Any behaviour which indicates that you are not acting your usual self may be a sign of adverse reaction to stress.
Direct behaviour that may accompany high levels of stress includes:
(i) Undereating or overeating
(ii) Sleeplessness
(iii) Increased smoking and drinking
(iv) Drug abuse
(v) Nodding off during meetings or social gatherings
(vi) Losing your sense of humour
(vii) Moving in a tense and jerky way
(viii) Reacting nervously or irritably to everyday sounds
(ix) Absenteeism and turnover
(x) Reduction in productivity

Consistently acting arid feeling out of character is a serious warning that we are losing our ability to cope with tension. Inability to feel or express any emotions or a sense of being indicates loss of contact with our surroundings and ourselves. The above indicators can help us in overcoming the tensions in our day to day life. Like the psychological problems resulting from stress, the behavioural problems are often not attributed to stress by co- workers or supervisors and generate little sympathy.

B. Consequences for the Family:
Distress which is handled by individuals in dysfunctional ways such as resorting to drinking or withdrawal behaviours, will have an adverse effect on their family life. The effects of this will be spouse abuse, child abuse, alienation from family members and even divorce.
The stressors which generally affect the family life are:
(i) In the dual career families where both the spouses are pursuing careers, a lot of personal commitments, varied in nature, are demanded from them (both to their jobs and families). The stresses experienced by the couples stem from role overload, since both partners have to manage their careers as well as help the family.
(ii) Additional stresses are experienced while handling the personal, social and cultural dilemmas of balancing work and family, discharging parenting responsibilities, handling competition at the work place and within the family and being an involved member of the extended family.

C. Consequences for the Organisations:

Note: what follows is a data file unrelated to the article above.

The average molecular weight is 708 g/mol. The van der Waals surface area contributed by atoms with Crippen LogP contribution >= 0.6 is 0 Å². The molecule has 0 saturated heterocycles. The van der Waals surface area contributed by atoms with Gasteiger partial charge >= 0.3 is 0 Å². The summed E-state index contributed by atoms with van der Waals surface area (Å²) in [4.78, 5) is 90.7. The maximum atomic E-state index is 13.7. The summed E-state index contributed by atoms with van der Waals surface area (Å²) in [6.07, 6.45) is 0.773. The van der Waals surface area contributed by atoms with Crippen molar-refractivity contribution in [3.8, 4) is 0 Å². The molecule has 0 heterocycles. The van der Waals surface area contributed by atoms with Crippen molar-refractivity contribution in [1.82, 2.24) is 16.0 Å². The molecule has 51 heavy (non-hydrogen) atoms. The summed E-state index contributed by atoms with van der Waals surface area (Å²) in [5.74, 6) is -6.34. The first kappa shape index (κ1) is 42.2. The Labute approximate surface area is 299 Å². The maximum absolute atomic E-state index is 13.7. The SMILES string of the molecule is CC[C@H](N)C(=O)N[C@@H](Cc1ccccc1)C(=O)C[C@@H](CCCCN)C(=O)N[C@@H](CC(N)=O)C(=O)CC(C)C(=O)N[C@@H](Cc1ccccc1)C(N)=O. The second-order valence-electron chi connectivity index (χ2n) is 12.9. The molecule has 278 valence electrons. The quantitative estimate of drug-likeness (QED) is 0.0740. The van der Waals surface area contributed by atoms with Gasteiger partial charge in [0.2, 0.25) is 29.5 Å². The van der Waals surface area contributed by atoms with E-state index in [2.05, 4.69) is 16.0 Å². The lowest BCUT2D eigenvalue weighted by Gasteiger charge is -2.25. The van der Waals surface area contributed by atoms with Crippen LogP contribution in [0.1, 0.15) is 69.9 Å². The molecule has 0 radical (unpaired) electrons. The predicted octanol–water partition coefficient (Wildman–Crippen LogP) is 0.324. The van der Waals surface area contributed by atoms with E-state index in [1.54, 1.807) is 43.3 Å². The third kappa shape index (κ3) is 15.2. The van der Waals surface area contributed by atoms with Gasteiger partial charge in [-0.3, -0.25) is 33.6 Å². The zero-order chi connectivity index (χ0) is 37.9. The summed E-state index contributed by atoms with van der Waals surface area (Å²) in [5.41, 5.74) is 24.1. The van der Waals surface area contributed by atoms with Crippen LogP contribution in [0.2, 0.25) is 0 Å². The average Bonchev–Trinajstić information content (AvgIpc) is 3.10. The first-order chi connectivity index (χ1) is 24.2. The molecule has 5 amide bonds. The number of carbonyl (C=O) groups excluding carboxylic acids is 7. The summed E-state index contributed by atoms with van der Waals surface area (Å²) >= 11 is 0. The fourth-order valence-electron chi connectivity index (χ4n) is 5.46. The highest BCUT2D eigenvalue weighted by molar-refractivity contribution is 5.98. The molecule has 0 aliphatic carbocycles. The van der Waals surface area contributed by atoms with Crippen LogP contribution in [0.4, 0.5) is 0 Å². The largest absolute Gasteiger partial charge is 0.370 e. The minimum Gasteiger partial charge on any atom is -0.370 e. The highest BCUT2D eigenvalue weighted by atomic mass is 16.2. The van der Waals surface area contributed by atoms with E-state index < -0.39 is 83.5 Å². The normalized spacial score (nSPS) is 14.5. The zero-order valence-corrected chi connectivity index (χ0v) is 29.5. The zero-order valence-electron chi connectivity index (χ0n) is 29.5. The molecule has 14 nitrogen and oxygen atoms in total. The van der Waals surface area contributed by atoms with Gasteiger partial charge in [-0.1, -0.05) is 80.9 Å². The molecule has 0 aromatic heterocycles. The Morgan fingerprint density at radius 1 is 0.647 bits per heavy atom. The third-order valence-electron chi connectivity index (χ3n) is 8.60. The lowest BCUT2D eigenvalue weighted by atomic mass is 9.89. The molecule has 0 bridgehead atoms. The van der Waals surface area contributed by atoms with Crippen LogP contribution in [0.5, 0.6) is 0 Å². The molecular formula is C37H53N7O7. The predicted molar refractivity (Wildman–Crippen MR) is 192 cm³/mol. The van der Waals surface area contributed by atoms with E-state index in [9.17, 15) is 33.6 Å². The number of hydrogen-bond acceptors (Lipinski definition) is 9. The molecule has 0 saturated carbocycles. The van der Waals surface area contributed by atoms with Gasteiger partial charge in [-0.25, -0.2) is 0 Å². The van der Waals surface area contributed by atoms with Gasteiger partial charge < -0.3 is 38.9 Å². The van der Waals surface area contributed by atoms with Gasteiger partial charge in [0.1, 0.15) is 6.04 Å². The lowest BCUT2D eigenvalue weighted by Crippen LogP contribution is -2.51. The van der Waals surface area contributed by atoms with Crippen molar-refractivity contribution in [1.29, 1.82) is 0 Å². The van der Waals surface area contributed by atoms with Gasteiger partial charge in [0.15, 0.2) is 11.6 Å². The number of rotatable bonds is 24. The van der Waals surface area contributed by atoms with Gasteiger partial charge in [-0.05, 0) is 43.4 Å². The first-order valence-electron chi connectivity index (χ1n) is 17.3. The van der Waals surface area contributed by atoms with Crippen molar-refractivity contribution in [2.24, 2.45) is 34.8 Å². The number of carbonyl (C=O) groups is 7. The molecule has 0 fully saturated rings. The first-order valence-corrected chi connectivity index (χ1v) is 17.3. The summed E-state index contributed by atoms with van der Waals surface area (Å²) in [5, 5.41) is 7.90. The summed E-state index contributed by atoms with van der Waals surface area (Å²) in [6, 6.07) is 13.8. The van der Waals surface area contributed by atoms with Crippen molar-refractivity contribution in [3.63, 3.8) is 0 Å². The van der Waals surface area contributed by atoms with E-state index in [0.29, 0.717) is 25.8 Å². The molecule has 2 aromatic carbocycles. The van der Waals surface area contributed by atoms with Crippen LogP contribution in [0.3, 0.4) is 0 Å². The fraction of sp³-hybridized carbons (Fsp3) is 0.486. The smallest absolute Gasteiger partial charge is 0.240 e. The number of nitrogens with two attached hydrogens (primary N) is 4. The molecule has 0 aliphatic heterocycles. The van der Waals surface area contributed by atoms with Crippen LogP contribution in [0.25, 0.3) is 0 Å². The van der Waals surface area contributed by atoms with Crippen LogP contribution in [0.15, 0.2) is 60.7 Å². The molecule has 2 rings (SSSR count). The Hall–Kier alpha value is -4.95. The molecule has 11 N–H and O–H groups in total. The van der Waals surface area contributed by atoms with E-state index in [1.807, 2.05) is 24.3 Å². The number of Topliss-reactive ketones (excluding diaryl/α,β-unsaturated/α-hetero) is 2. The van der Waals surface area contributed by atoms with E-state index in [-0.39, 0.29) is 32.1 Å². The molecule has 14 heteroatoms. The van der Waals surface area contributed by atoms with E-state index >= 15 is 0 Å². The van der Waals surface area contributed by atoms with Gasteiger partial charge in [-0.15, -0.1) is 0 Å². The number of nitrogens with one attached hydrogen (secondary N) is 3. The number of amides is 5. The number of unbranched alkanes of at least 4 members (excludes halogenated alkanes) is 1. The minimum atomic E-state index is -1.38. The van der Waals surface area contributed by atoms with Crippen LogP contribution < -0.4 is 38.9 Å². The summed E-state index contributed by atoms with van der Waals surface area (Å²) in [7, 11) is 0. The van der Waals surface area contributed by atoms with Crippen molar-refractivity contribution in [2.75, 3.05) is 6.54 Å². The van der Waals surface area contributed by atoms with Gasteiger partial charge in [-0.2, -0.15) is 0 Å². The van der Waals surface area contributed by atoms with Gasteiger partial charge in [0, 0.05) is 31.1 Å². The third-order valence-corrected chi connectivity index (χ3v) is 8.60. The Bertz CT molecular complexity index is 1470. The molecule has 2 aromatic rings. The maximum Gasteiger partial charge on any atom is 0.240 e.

The effect of employees stress on organisations is many and varied.
These include:
(i) Low performance and productivity.
(ii) High rate of absenteeism and turnover.
(iii) Loss of customers due to poor attitudes of workers.
(iv) Increased alienation of the worker from the job.
(v) Destructive and aggressive behaviours resulting in strikes and sabotage.
The stresses experienced by employees who take on critical roles and are responsible for public safety can sometimes be detrimental to the well being of the constituents served. For example, the stress experienced by airline pilot, train driver, railway guard or air traffic controller can result in the loss of so many lives. Therefore, the costs of employees stress to the organisation in terms of lost profits, declining assets, bad image projection, poor reputation and loss of future business are enormous.

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Neha Pathak Experienced Graphic Designer with a demonstrated history of working in the motion pictures and film industry. Skilled in Marketing Management, Microsoft office, montaging, Customer Relationship Management (CRM), and Administration. Strong arts and design professional with a Master of Business Administration - MBA focused in Human Resources Management/Personnel Administration and Marketing. Can perform administrative, marketing, accounting, graphic designing, video editing, digital marketing work.